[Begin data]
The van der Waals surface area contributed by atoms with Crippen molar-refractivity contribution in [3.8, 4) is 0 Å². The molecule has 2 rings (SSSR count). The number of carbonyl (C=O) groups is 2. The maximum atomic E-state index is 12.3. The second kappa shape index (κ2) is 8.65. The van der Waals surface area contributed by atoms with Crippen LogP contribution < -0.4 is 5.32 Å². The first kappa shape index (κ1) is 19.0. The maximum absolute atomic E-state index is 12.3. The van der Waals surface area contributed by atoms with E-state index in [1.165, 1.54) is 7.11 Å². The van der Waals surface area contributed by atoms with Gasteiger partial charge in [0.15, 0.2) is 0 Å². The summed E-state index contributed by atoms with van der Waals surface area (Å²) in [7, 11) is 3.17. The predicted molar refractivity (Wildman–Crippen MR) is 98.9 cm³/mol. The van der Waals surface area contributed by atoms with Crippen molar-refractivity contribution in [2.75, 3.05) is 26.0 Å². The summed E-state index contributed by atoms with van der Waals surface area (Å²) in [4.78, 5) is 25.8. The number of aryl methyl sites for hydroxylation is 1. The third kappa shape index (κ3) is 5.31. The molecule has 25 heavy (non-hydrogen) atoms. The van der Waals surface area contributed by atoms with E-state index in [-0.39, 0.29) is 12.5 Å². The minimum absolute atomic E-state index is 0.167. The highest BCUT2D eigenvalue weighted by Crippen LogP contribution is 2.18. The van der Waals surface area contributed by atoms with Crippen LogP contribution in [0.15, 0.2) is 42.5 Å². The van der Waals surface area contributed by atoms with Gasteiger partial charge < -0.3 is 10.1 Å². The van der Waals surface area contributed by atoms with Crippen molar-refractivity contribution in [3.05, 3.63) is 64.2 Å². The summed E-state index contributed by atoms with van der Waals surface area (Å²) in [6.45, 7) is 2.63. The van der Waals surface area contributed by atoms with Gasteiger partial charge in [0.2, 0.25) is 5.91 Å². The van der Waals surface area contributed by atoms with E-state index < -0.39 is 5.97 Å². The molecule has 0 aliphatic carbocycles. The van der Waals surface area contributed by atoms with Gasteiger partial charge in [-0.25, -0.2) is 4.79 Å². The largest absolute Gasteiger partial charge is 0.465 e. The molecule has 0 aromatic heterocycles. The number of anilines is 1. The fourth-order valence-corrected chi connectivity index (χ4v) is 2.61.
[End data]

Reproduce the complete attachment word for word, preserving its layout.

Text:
The van der Waals surface area contributed by atoms with Crippen molar-refractivity contribution in [3.8, 4) is 0 Å². The molecule has 2 rings (SSSR count). The number of carbonyl (C=O) groups is 2. The maximum atomic E-state index is 12.3. The second kappa shape index (κ2) is 8.65. The van der Waals surface area contributed by atoms with Crippen LogP contribution < -0.4 is 5.32 Å². The first kappa shape index (κ1) is 19.0. The maximum absolute atomic E-state index is 12.3. The van der Waals surface area contributed by atoms with E-state index in [1.165, 1.54) is 7.11 Å². The van der Waals surface area contributed by atoms with Gasteiger partial charge in [0.15, 0.2) is 0 Å². The summed E-state index contributed by atoms with van der Waals surface area (Å²) in [7, 11) is 3.17. The predicted molar refractivity (Wildman–Crippen MR) is 98.9 cm³/mol. The van der Waals surface area contributed by atoms with Crippen molar-refractivity contribution in [2.75, 3.05) is 26.0 Å². The summed E-state index contributed by atoms with van der Waals surface area (Å²) in [4.78, 5) is 25.8. The number of aryl methyl sites for hydroxylation is 1. The third kappa shape index (κ3) is 5.31. The molecule has 25 heavy (non-hydrogen) atoms. The van der Waals surface area contributed by atoms with E-state index in [-0.39, 0.29) is 12.5 Å². The minimum absolute atomic E-state index is 0.167. The highest BCUT2D eigenvalue weighted by Crippen LogP contribution is 2.18. The van der Waals surface area contributed by atoms with Crippen LogP contribution in [0.15, 0.2) is 42.5 Å². The van der Waals surface area contributed by atoms with Gasteiger partial charge < -0.3 is 10.1 Å². The van der Waals surface area contributed by atoms with Crippen molar-refractivity contribution in [3.05, 3.63) is 64.2 Å². The summed E-state index contributed by atoms with van der Waals surface area (Å²) in [6.45, 7) is 2.63. The van der Waals surface area contributed by atoms with Gasteiger partial charge in [0.2, 0.25) is 5.91 Å². The van der Waals surface area contributed by atoms with E-state index < -0.39 is 5.97 Å². The molecule has 0 aliphatic carbocycles. The van der Waals surface area contributed by atoms with Gasteiger partial charge in [-0.25, -0.2) is 4.79 Å². The largest absolute Gasteiger partial charge is 0.465 e. The molecule has 0 aromatic heterocycles. The number of anilines is 1. The fourth-order valence-corrected chi connectivity index (χ4v) is 2.61.